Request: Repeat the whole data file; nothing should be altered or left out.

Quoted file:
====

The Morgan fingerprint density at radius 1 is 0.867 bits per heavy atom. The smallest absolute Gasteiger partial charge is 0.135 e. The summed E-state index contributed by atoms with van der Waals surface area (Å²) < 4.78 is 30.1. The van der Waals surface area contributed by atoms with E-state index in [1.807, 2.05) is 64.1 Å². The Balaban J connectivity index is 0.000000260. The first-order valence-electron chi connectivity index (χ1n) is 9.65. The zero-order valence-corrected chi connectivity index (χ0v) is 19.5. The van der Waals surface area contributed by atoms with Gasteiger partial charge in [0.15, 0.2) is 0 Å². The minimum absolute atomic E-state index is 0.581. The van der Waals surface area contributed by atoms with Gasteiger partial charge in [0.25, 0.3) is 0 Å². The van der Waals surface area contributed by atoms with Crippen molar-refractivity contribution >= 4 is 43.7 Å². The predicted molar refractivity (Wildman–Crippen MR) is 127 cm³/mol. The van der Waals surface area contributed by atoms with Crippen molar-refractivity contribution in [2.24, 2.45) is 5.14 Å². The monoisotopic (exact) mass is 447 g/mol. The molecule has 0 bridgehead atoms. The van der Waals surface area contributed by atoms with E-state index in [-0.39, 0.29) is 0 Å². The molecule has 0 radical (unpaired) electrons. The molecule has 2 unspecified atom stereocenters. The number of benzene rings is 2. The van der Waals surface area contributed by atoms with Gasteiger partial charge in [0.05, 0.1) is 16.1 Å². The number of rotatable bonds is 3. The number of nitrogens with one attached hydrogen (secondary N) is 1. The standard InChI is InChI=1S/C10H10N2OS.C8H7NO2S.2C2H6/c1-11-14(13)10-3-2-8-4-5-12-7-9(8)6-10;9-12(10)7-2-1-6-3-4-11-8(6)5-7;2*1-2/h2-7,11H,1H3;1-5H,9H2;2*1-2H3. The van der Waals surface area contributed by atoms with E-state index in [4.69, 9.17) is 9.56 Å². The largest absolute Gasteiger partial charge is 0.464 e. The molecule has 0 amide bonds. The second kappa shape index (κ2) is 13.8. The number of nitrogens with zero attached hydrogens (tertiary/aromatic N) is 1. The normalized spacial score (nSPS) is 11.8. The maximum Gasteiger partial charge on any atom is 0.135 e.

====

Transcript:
The Morgan fingerprint density at radius 1 is 0.867 bits per heavy atom. The smallest absolute Gasteiger partial charge is 0.135 e. The summed E-state index contributed by atoms with van der Waals surface area (Å²) < 4.78 is 30.1. The van der Waals surface area contributed by atoms with E-state index in [1.807, 2.05) is 64.1 Å². The Balaban J connectivity index is 0.000000260. The first-order valence-electron chi connectivity index (χ1n) is 9.65. The zero-order valence-corrected chi connectivity index (χ0v) is 19.5. The van der Waals surface area contributed by atoms with Gasteiger partial charge in [0.15, 0.2) is 0 Å². The minimum absolute atomic E-state index is 0.581. The van der Waals surface area contributed by atoms with Gasteiger partial charge in [0.25, 0.3) is 0 Å². The van der Waals surface area contributed by atoms with Crippen molar-refractivity contribution >= 4 is 43.7 Å². The predicted molar refractivity (Wildman–Crippen MR) is 127 cm³/mol. The van der Waals surface area contributed by atoms with Crippen molar-refractivity contribution in [2.24, 2.45) is 5.14 Å². The monoisotopic (exact) mass is 447 g/mol. The molecule has 0 bridgehead atoms. The van der Waals surface area contributed by atoms with E-state index in [-0.39, 0.29) is 0 Å². The molecule has 0 radical (unpaired) electrons. The molecule has 2 unspecified atom stereocenters. The number of benzene rings is 2. The van der Waals surface area contributed by atoms with Gasteiger partial charge in [0.05, 0.1) is 16.1 Å². The number of rotatable bonds is 3. The number of nitrogens with one attached hydrogen (secondary N) is 1. The standard InChI is InChI=1S/C10H10N2OS.C8H7NO2S.2C2H6/c1-11-14(13)10-3-2-8-4-5-12-7-9(8)6-10;9-12(10)7-2-1-6-3-4-11-8(6)5-7;2*1-2/h2-7,11H,1H3;1-5H,9H2;2*1-2H3. The van der Waals surface area contributed by atoms with E-state index in [4.69, 9.17) is 9.56 Å². The largest absolute Gasteiger partial charge is 0.464 e. The molecule has 0 amide bonds. The second kappa shape index (κ2) is 13.8. The number of nitrogens with zero attached hydrogens (tertiary/aromatic N) is 1. The normalized spacial score (nSPS) is 11.8. The maximum Gasteiger partial charge on any atom is 0.135 e.